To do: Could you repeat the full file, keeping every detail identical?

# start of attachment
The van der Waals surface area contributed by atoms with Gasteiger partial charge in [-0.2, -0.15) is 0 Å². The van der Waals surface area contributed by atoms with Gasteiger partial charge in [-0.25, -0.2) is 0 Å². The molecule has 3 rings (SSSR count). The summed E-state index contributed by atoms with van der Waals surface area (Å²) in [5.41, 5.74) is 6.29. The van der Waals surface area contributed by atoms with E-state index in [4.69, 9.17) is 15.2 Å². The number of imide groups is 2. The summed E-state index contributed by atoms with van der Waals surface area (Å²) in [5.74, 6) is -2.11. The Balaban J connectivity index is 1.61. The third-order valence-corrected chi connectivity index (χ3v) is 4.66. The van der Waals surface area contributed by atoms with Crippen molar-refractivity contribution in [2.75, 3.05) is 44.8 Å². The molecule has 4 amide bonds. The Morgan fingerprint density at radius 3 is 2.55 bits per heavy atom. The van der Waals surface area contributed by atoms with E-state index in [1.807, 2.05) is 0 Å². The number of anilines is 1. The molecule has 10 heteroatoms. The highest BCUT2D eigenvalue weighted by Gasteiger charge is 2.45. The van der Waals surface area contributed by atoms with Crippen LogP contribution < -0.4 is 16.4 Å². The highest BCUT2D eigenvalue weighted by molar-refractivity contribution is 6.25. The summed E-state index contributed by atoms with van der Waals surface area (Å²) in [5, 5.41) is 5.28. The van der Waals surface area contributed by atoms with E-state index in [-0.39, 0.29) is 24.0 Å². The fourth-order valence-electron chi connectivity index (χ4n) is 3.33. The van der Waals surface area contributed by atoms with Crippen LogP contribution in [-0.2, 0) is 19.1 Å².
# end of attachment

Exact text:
The van der Waals surface area contributed by atoms with Gasteiger partial charge in [-0.2, -0.15) is 0 Å². The van der Waals surface area contributed by atoms with Gasteiger partial charge in [-0.25, -0.2) is 0 Å². The molecule has 3 rings (SSSR count). The summed E-state index contributed by atoms with van der Waals surface area (Å²) in [5.41, 5.74) is 6.29. The van der Waals surface area contributed by atoms with E-state index in [4.69, 9.17) is 15.2 Å². The number of imide groups is 2. The summed E-state index contributed by atoms with van der Waals surface area (Å²) in [5.74, 6) is -2.11. The Balaban J connectivity index is 1.61. The third-order valence-corrected chi connectivity index (χ3v) is 4.66. The van der Waals surface area contributed by atoms with Crippen molar-refractivity contribution in [2.75, 3.05) is 44.8 Å². The molecule has 4 amide bonds. The Morgan fingerprint density at radius 3 is 2.55 bits per heavy atom. The van der Waals surface area contributed by atoms with E-state index in [1.807, 2.05) is 0 Å². The number of anilines is 1. The molecule has 10 heteroatoms. The highest BCUT2D eigenvalue weighted by Gasteiger charge is 2.45. The van der Waals surface area contributed by atoms with Crippen LogP contribution < -0.4 is 16.4 Å². The highest BCUT2D eigenvalue weighted by molar-refractivity contribution is 6.25. The summed E-state index contributed by atoms with van der Waals surface area (Å²) in [5, 5.41) is 5.28. The van der Waals surface area contributed by atoms with E-state index in [-0.39, 0.29) is 24.0 Å². The fourth-order valence-electron chi connectivity index (χ4n) is 3.33. The van der Waals surface area contributed by atoms with Crippen LogP contribution in [-0.2, 0) is 19.1 Å².